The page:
TOKYO — The Japan Fair Trade Commission (JFTC) will probe information technology giants such as Google Inc. and Amazon.com Inc. to confirm if the “dominant” companies are involved in questionable transactions, Chairman Kazuyuki Sugimoto of the antitrust watchdog said Oct. 31 in an exclusive interview with the Mainichi Shimbun.
Sugimoto said those companies have become a “dominant presence in the digital market,” and added that the probe may include mandatory inspections based on Article 40 of the Act on Prohibition of Private Monopolization and Maintenance of Fair Trade.
“We will be closely watching them to see if they are preventing innovations by Japanese companies,” emphasized Sugimoto.
Such companies are referred to as “platformers” in Japan, as they provide digital infrastructure or platforms including search engines and online transactions for a variety of cyber activities by corporations and individuals. These platformers collect huge amounts of data, like purchase or search histories, which can then be utilized for better services. However, some observers fear that an accumulation of such information to a limited number of major IT firms makes them too powerful in the market and allows them to make undue demands on business partners or hinder free competition.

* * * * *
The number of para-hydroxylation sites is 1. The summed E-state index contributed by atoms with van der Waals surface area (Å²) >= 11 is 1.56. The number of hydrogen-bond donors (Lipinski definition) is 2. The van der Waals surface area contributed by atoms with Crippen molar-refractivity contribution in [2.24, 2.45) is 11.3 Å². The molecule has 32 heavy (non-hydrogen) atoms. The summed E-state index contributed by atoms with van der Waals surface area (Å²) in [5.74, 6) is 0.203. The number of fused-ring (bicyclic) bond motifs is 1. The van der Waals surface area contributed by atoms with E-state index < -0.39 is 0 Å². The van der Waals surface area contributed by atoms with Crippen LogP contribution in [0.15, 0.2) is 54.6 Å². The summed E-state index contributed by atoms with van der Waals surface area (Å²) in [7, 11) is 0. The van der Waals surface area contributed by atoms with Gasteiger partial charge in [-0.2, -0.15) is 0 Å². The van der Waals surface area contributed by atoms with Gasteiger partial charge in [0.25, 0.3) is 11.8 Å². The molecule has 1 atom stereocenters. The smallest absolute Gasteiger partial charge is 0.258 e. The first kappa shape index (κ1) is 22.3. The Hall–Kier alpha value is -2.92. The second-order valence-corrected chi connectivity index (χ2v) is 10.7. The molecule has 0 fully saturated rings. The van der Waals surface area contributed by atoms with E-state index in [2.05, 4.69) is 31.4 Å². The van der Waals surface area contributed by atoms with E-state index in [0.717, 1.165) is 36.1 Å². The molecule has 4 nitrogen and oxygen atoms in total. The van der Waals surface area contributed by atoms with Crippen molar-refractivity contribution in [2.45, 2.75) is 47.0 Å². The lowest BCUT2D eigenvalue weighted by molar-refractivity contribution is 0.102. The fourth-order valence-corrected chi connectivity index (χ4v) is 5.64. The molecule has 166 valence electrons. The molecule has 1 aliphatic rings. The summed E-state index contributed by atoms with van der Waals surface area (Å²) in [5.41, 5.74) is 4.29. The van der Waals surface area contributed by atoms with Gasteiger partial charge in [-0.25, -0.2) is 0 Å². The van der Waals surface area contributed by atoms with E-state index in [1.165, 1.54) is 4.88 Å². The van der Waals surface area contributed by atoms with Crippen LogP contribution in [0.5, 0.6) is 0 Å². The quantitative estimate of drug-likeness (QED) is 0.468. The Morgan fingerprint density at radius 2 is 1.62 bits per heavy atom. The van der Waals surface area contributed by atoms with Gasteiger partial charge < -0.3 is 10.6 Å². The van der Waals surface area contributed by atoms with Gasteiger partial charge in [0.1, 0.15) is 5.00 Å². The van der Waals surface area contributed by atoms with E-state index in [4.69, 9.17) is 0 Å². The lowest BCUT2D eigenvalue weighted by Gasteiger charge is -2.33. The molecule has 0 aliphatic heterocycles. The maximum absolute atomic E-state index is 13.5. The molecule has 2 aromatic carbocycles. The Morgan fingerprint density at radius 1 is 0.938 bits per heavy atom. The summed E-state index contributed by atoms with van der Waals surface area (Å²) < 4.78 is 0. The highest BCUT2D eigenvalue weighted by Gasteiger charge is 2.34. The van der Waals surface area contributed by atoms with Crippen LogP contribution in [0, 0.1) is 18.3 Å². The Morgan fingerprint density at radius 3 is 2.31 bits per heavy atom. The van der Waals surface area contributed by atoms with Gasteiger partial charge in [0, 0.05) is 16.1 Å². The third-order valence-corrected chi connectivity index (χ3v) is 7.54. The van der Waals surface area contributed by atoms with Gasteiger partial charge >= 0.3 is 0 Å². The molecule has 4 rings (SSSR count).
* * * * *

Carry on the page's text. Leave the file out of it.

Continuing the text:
Sugimoto said the planned JFTC probe “will check whether or not new entries into the market are blocked because of customer data hoarding or if the dominant companies are forcing their business partners to cut prices.” The commission will first interview those platformers and their business partners, and “invoke Article 40 to conduct probes if necessary,” said Sugimoto.
“The digital field will continue to grow and become more and more important for the Japanese economy,” the JFTC chief said, emphasizing the need to establish systems that allow access to big data accumulated by certain companies by other market players to promote corporate competition.